Marolt: The hypocrite oath: ‘Save our snow!’ |

Marolt: The hypocrite oath: ‘Save our snow!’

Roger Marolt
Cluster Phobic
Roger Marolt

Is it possible to be an avid skier and also be sincerely concerned about climate change? The answer is “yes,” of course. I know people like this. Some proudly log a hundred days a year riding high-speed chairlifts up mountains intensively deforested for the cause, which is to schuss down slopes immaculately buffed via fossil fuels daily. What gets them going on the subject of global warming is basically that what they are doing with their spare time may lead to them not being able to do it for much longer.

There is an organization called Protect Our Winters (POW). It’s a group of skiers and riders whose purpose is to do what they can to curb global warming so that their great-grandchildren will be able to ski and shred the same high-speed lift-served man-made snow that we do. Aspen Skiing Co. similarly promotes concern for the environment to preserve the viability of snow sports in the future, although, unlike POW, they curiously have a profit motive, which makes their sincerity rock solid.

In either case, I wonder what each organization would do if it turns out that the mountains of the skiing world will receive more annual snowfall due to climate change, thus making skiing and snowboarding possible in more places for longer periods of time every year. Would they then become supporters of greenhouse gas production? Advocates for nuclear winter?

It sounds ridiculous, but it is actually possible that some places like Aspen could benefit from larger snowstorms due to unprecedented climate-changed warmer weather patterns. Any local will tell you that balmy, Pineapple Express winter storms from the Southwest bring monstrous powder dumps to our mountains. The yin to this yang would likely be severe drought and flooding in other parts of the world, but neither POW’s nor Skico’s campaigns seem overly concerned with that. It’s all in how you carve it.

So, can we save the world by attempting to preserve our own self-interests, especially when what we are interested in is really bad for the environmental phenomenon that we are trying to save the world from? It seems kind of doubtful to me, and even a little darkly comical; like we are sticking our heads deeper into the melting snowbank pretending that this actually creates more snow because we are in it up to our necks now.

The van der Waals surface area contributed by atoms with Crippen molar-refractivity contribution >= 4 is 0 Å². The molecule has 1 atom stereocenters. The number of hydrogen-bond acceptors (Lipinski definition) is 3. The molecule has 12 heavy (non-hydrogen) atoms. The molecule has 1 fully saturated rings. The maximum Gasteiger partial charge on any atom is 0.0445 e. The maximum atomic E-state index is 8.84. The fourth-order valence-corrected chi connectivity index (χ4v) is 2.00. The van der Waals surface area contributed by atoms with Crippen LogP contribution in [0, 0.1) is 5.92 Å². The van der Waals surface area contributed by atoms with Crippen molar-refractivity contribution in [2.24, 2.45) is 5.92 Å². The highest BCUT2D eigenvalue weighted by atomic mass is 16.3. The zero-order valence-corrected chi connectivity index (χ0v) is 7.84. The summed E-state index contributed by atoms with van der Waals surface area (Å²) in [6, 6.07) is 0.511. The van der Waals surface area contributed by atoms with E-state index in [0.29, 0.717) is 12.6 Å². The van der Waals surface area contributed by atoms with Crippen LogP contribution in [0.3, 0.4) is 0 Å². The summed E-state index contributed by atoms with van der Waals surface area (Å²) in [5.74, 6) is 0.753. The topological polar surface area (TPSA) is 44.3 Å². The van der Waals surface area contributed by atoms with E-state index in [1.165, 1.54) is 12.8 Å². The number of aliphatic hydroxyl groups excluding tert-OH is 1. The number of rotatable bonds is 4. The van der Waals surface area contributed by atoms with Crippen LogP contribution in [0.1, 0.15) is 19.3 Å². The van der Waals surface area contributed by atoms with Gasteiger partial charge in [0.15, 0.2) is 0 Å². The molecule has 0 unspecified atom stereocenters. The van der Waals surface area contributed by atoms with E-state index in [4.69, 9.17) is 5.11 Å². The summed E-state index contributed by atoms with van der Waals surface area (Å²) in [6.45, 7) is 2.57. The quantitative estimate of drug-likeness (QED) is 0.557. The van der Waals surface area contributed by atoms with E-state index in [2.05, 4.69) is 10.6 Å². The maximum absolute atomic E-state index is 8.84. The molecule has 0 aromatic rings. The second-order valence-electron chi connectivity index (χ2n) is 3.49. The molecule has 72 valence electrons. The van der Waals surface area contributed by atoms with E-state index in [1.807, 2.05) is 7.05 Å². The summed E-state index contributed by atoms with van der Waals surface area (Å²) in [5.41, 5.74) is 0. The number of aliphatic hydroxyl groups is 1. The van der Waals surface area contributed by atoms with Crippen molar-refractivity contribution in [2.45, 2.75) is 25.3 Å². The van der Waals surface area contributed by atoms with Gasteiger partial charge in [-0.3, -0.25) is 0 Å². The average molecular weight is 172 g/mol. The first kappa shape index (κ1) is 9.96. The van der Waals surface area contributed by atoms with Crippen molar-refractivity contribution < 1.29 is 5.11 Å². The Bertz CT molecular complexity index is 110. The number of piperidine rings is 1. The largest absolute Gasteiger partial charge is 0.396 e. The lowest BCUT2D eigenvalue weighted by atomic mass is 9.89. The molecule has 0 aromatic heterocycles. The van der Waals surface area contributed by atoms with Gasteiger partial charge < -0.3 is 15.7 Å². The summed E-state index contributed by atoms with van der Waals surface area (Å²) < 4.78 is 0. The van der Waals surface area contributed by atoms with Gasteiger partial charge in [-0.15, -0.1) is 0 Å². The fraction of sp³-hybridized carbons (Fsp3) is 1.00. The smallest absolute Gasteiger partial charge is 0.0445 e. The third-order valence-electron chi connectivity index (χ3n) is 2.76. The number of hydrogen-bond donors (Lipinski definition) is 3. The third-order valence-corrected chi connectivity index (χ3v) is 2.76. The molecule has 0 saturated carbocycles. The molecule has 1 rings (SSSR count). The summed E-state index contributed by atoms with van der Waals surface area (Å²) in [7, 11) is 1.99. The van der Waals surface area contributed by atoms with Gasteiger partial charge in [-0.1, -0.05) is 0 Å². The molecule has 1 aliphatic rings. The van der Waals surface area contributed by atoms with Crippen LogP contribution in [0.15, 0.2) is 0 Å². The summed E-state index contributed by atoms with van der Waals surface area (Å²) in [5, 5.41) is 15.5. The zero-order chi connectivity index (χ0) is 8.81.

It would be one thing if running a fraction of our local ski industry off renewable energy sources was a case of two steps forward for every one backward, but that’s not it. The ski industry started 10 paces behind environmental friendliness and keeps moving further backward with every new lift installed and new run cut that needs also to be groomed every night. A switch to biodiesel fuel here and recyclable coffee cups there at the ski lodge adds barely any resistance to the rapid pace in the wrong direction.

I know it’s better that we skiers try to do something to make our sport less environmentally obnoxious, but, I’m sorry, what we are doing makes me feel stupid. We are not fooling the much larger world of non-skiers as to what is happening here. It’s selfish, shallow and illogical. An idiot can easily see that skiing is horrible for the environment, no matter how prettily we package the destruction and tell each other how nice the bow looks.

Who, then, is the advertising about making skiing green intended to convince? It’s us! We, the skiers who know better than anyone else how energy- and resource-intensive our sport is, are the target market for the campaigns telling us all we are doing to save the planet from people like ourselves. It would make me, a lifelong, avid skier, feel like an idiot for buying into it and not standing up and calling BS.

The really difficult thing about being a skier is knowing positively that what we are doing for purely recreational purposes is bad for us and everyone else long-term. Am I willing to quit doing this activity that I have loved for over 50 years and which I have elected to adopt as a lifestyle because I know that taking advantage of my premier season ski pass is far more damaging to the environment than driving a Hummer with bad spark plugs and low tire pressure?

The answer is “no,” at least for now. I have to live with the guilt for this indulgence. What I refuse to do, however, is live with it as a hypocrite.

Roger Marolt doesn’t believe you cool the planet by making more snow out of burning coal and then grooming it continually.